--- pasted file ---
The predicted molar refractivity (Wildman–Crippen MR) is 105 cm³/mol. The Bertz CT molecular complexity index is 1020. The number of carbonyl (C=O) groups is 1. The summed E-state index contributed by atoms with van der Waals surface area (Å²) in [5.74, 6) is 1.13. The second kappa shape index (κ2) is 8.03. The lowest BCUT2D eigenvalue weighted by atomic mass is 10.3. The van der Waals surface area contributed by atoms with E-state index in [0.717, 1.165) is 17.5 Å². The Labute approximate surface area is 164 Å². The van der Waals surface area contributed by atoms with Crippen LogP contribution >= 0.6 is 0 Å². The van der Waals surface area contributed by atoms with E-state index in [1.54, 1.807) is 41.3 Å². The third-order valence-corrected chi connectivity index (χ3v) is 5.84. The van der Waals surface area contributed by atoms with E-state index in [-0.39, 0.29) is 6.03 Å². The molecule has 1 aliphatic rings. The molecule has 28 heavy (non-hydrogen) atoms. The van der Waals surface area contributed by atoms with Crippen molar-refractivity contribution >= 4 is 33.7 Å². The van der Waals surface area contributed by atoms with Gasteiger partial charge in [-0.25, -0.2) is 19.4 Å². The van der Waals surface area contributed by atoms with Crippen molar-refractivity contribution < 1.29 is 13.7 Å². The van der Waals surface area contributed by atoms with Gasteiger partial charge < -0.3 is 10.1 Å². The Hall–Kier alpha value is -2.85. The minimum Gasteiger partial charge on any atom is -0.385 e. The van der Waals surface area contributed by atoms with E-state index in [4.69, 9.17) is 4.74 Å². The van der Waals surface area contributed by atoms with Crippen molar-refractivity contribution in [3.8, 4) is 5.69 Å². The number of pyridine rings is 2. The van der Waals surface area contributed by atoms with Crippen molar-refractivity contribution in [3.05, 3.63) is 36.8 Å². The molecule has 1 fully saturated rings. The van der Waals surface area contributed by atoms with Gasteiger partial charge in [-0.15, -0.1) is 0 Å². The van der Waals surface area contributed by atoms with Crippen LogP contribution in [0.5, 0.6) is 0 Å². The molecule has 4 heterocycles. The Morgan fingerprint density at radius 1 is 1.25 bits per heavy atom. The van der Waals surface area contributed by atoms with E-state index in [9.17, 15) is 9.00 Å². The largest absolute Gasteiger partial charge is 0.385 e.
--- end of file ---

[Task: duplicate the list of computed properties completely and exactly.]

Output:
The predicted molar refractivity (Wildman–Crippen MR) is 105 cm³/mol. The Bertz CT molecular complexity index is 1020. The number of carbonyl (C=O) groups is 1. The summed E-state index contributed by atoms with van der Waals surface area (Å²) in [5.74, 6) is 1.13. The second kappa shape index (κ2) is 8.03. The lowest BCUT2D eigenvalue weighted by atomic mass is 10.3. The van der Waals surface area contributed by atoms with E-state index in [0.717, 1.165) is 17.5 Å². The Labute approximate surface area is 164 Å². The van der Waals surface area contributed by atoms with Crippen LogP contribution >= 0.6 is 0 Å². The van der Waals surface area contributed by atoms with E-state index in [1.54, 1.807) is 41.3 Å². The third-order valence-corrected chi connectivity index (χ3v) is 5.84. The van der Waals surface area contributed by atoms with E-state index in [-0.39, 0.29) is 6.03 Å². The molecule has 1 aliphatic rings. The molecule has 28 heavy (non-hydrogen) atoms. The van der Waals surface area contributed by atoms with Crippen molar-refractivity contribution >= 4 is 33.7 Å². The van der Waals surface area contributed by atoms with Gasteiger partial charge in [-0.25, -0.2) is 19.4 Å². The van der Waals surface area contributed by atoms with Crippen molar-refractivity contribution < 1.29 is 13.7 Å². The van der Waals surface area contributed by atoms with Gasteiger partial charge < -0.3 is 10.1 Å². The Hall–Kier alpha value is -2.85. The minimum Gasteiger partial charge on any atom is -0.385 e. The van der Waals surface area contributed by atoms with E-state index in [4.69, 9.17) is 4.74 Å². The van der Waals surface area contributed by atoms with Crippen molar-refractivity contribution in [3.8, 4) is 5.69 Å². The number of pyridine rings is 2. The van der Waals surface area contributed by atoms with Crippen molar-refractivity contribution in [3.05, 3.63) is 36.8 Å². The molecule has 1 fully saturated rings. The van der Waals surface area contributed by atoms with Gasteiger partial charge in [-0.15, -0.1) is 0 Å². The van der Waals surface area contributed by atoms with Crippen LogP contribution in [0.5, 0.6) is 0 Å². The molecule has 4 heterocycles. The Morgan fingerprint density at radius 1 is 1.25 bits per heavy atom. The van der Waals surface area contributed by atoms with E-state index in [9.17, 15) is 9.00 Å². The largest absolute Gasteiger partial charge is 0.385 e.